Smith’s contributions to NASCAR are immeasurable. He played a major role in moving the sport from a regional pastime to a national one. He gave fans night races and dirt races. Smith was inducted into the NASCAR Hall of Fame in 2016 for his role in making the sport a national obsession.
NASCAR fans owe a lot of the modern race experience to Smith and his vision.
But it hasn’t been all sunshine and roses.
Smith played a role in the demise of North Wilkesboro Speedway, buying the track in partnership with Bob Bahre and taking one of two races to his new Texas track (Bahre took the other to New Hampshire, which Smith later purchased as well, giving him full ownership of North Wilkesboro).
That track was left dormant until renewed fan interest made Smith’s son, Marcus, who has run Speedway Motorsports for the last few years, take notice. The track is being refurbished with plans to host racing starting later this year, though when or if NASCAR will return has not been established.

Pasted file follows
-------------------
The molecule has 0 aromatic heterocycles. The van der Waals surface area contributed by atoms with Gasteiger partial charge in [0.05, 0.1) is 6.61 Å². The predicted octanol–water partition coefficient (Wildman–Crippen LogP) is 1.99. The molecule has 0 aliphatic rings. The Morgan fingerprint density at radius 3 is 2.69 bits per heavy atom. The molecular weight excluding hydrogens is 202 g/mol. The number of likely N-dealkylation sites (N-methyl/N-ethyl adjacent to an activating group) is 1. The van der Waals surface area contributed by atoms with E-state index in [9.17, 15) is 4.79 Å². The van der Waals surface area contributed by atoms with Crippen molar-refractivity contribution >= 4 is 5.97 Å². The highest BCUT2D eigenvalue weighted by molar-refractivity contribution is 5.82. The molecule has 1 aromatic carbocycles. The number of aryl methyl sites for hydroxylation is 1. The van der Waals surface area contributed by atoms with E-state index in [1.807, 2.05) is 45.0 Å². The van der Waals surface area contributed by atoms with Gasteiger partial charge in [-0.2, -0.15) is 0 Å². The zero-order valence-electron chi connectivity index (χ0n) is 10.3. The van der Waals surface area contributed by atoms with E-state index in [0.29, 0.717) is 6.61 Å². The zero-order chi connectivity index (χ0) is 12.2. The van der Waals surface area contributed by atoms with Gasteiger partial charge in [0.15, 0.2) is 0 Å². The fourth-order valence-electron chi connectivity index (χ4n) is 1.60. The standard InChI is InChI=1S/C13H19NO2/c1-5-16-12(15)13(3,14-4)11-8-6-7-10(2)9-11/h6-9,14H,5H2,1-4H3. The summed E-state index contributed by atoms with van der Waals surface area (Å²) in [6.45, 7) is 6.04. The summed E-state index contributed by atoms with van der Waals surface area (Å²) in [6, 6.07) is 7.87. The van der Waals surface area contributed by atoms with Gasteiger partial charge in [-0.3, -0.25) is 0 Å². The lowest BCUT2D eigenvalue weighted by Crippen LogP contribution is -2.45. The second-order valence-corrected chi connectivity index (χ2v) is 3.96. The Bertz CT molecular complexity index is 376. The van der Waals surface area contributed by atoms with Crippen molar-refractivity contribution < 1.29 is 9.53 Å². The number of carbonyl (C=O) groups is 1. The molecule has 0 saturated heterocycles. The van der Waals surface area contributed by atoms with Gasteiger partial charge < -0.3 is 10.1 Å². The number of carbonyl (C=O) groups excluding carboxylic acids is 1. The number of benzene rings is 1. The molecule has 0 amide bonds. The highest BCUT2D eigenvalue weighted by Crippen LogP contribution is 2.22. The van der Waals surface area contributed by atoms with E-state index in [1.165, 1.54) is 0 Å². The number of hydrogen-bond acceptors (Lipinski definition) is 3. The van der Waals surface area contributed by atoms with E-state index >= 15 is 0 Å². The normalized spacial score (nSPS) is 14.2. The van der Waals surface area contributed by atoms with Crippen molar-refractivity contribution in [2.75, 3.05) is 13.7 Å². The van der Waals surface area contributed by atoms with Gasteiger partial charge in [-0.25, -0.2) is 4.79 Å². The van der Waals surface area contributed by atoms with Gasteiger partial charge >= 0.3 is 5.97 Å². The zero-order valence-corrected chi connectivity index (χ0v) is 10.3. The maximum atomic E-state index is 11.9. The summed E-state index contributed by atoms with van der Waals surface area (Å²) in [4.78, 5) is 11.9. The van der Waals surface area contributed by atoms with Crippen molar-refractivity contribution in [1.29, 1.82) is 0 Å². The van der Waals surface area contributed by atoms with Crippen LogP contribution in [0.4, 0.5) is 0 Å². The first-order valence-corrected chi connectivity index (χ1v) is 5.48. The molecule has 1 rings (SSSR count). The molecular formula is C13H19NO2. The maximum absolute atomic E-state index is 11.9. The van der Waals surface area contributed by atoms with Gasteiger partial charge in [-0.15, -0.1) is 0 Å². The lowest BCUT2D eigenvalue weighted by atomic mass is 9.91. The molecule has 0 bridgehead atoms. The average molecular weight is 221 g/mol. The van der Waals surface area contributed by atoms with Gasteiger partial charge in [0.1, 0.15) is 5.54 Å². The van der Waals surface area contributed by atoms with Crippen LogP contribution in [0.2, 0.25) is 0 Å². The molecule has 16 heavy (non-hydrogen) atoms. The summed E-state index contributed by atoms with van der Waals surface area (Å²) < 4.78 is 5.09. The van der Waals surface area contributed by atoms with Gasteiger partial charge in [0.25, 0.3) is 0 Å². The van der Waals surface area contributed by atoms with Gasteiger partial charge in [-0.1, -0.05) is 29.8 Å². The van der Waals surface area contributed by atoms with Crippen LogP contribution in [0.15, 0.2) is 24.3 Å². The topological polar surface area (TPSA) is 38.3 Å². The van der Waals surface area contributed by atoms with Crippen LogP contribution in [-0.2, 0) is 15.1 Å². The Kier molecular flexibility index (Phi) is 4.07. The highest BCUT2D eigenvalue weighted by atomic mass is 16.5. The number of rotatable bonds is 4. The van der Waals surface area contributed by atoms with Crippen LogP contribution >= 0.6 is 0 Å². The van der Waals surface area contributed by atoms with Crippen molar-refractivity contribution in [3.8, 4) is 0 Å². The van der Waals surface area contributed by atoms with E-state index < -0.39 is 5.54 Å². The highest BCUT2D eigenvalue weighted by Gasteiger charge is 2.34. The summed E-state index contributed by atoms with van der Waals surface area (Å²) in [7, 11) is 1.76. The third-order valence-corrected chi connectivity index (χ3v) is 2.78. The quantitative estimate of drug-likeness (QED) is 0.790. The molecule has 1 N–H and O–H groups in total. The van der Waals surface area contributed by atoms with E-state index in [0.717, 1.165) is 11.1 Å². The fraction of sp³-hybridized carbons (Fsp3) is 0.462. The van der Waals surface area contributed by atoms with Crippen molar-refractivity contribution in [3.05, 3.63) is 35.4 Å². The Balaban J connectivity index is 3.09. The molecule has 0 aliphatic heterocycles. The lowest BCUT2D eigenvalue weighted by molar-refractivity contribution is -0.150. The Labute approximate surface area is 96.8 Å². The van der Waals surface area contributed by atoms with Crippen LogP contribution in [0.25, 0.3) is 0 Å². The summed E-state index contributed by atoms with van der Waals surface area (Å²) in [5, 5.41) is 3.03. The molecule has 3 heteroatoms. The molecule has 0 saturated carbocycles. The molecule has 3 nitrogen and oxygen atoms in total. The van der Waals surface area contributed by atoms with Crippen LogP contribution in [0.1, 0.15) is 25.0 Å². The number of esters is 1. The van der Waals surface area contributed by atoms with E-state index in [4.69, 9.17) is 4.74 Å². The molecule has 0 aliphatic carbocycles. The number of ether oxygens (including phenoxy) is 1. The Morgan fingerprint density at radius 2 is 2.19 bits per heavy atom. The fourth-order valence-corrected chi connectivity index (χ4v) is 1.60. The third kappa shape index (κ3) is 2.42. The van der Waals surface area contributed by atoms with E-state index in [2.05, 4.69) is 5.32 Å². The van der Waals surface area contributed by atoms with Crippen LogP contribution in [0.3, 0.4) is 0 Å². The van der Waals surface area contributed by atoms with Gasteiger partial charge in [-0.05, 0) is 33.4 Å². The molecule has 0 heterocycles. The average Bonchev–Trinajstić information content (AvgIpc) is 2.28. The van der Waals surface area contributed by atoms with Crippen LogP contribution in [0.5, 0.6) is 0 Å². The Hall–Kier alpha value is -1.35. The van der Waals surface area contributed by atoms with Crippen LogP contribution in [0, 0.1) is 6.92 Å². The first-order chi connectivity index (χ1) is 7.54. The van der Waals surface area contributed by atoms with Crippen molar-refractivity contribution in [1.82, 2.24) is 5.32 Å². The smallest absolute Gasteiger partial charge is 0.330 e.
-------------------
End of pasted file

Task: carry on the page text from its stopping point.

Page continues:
Smith also sealed what seems to be the ultimate fate of North Carolina Speedway, purchasing it from NASCAR’s International Speedway Corp. in 2004 after an ugly lawsuit over a second date for Texas. The track’s lone remaining date went to Texas, closing the track affectionately known as “The Rock” for its location in Rockingham. Despite a couple of changes in ownership since, the track was unable to capture the magic.
It didn’t go unnoticed that many of Smith’s tracks fit a similar mold: 1.5-mile tri- or quad-ovals, they earned a reputation as “cookie cutters” and lost favor with fans as many got their dates from more unique tracks.